Personal abuse of Jeremy Corbyn 'played into Labour’s hands', say party officials
Attacks on the Labour leaders alleged links with the IRA by the Conservative party backfired and handed votes to Jeremy Corbyn, senior party members believe.
Behind the scenes, senior Labour party members believing attacks on Mr Corbyn’s alleged links to terrorist groups were deemed hysterical by some voters.
Jeremy Corbyn led a positive campaign with a message of hope, something which is believed to have appealed to young voters.
John McDonnell, the shadow chancellor, said Labour had run a “positive campaign modelled around Jeremy’s character”.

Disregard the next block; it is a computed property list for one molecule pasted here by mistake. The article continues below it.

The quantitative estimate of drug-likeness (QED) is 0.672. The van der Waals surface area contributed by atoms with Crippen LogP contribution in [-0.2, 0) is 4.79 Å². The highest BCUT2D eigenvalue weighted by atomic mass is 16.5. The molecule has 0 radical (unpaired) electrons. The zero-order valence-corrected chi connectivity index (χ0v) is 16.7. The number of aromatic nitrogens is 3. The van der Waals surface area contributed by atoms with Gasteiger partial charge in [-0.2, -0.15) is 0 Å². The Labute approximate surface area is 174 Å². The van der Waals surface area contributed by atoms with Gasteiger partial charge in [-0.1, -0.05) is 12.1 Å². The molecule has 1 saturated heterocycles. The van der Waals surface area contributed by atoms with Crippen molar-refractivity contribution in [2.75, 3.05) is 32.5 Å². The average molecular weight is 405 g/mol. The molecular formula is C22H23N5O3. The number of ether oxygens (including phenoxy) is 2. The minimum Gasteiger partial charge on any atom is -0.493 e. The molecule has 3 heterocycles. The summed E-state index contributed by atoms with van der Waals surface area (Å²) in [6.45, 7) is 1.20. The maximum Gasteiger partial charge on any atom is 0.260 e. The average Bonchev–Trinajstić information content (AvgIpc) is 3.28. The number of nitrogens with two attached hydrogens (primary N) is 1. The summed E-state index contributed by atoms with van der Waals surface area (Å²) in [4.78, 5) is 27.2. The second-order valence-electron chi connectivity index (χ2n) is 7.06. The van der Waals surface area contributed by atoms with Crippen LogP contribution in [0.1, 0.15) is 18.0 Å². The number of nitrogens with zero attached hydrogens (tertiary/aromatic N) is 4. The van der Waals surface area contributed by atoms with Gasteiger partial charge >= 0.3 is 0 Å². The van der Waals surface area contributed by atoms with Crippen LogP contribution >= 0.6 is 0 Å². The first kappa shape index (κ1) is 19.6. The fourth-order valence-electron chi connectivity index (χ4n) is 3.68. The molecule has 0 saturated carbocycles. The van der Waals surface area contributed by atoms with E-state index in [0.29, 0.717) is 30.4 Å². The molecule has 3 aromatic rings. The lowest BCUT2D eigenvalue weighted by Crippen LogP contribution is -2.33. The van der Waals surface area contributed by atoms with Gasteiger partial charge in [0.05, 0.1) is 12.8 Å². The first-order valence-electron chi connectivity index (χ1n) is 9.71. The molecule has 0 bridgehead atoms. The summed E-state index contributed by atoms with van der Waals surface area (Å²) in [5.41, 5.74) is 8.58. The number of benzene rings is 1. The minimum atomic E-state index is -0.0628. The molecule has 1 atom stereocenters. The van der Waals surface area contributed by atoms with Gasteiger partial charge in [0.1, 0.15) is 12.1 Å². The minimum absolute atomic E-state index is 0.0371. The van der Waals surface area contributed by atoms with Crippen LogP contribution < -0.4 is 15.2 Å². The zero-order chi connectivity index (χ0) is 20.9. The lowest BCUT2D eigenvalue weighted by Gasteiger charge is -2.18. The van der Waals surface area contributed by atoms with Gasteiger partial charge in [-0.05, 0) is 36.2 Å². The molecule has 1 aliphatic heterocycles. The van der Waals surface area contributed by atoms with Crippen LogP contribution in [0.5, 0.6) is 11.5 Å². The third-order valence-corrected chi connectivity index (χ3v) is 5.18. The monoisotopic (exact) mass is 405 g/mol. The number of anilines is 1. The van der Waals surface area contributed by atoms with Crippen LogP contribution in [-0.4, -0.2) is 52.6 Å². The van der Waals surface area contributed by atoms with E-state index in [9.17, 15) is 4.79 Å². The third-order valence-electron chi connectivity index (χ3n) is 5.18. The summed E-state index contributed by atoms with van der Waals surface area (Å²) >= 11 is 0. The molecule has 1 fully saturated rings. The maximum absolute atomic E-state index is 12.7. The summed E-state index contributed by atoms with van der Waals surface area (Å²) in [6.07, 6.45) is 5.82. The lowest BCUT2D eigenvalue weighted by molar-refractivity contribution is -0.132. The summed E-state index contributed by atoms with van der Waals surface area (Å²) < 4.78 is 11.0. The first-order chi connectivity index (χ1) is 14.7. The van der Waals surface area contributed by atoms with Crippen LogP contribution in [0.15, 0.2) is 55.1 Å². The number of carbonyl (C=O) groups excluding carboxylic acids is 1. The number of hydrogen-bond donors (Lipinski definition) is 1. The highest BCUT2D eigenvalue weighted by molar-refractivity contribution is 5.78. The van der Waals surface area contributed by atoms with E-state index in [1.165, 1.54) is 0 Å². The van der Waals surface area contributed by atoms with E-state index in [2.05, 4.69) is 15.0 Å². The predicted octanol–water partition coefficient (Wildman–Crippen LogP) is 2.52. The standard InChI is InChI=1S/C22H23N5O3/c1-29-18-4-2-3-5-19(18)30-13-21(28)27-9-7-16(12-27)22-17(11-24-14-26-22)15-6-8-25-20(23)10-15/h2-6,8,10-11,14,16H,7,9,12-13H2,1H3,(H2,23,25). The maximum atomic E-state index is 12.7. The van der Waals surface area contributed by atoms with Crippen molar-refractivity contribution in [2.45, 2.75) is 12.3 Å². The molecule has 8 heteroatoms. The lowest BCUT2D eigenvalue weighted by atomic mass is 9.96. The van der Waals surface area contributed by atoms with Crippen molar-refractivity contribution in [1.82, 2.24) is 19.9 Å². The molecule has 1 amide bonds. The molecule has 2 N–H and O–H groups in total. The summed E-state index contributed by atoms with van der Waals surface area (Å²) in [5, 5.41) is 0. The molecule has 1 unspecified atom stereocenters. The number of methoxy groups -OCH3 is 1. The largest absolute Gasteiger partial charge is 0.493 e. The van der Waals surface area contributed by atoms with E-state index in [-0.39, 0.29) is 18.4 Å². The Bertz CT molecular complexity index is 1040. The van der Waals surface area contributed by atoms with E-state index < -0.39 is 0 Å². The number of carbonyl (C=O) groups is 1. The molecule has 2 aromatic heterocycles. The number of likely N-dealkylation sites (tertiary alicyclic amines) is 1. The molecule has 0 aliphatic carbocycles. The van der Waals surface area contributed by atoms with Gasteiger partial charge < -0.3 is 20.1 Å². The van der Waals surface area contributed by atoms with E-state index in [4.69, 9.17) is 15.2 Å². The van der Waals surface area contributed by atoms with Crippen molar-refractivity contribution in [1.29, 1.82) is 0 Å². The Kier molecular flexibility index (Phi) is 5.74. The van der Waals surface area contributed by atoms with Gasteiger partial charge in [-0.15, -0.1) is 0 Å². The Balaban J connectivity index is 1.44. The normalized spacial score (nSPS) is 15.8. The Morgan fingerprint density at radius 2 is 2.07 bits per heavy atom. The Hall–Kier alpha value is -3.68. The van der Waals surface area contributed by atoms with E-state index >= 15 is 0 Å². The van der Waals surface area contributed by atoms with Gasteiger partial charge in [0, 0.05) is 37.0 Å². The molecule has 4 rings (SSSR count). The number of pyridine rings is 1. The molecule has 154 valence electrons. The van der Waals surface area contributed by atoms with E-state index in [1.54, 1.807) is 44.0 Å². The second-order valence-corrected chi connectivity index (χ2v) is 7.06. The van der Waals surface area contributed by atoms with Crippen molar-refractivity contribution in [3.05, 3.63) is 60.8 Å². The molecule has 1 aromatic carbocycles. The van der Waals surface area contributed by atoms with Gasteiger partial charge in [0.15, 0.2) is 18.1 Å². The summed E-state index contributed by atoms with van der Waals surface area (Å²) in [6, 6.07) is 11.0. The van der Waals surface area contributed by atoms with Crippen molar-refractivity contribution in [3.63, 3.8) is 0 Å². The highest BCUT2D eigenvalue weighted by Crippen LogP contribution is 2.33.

Tom Watson, the deputy leader, agreed that “people responded well to Jeremy Corbyn’s honesty, integrity, candour and energy”.
Labour won 32 seats and picked up three million votes in a victory which has cemented Mr Corbyn’s leadership of the party.
In a high-energy campaign Mr Corbyn, 68, claimed to have addressed 100,000 voters as he criss-crossed the country to attend 90 rallies.
In the final 24 hours of the campaign the Labour leader appeared at six rallies, beginning in Wales and ending in his constituency in north London.
Jeremy Corbyn rose above the abuse and told activists in Runcorn, Cheshire, at the end of the campaign: “I hear some people have said some nasty things about me. I forgive them all.”
Theresa May by contrast ran a campaign dogged by refusals to speak to the public and press, accusations of running scared, and where she failed to turn up a televised debate.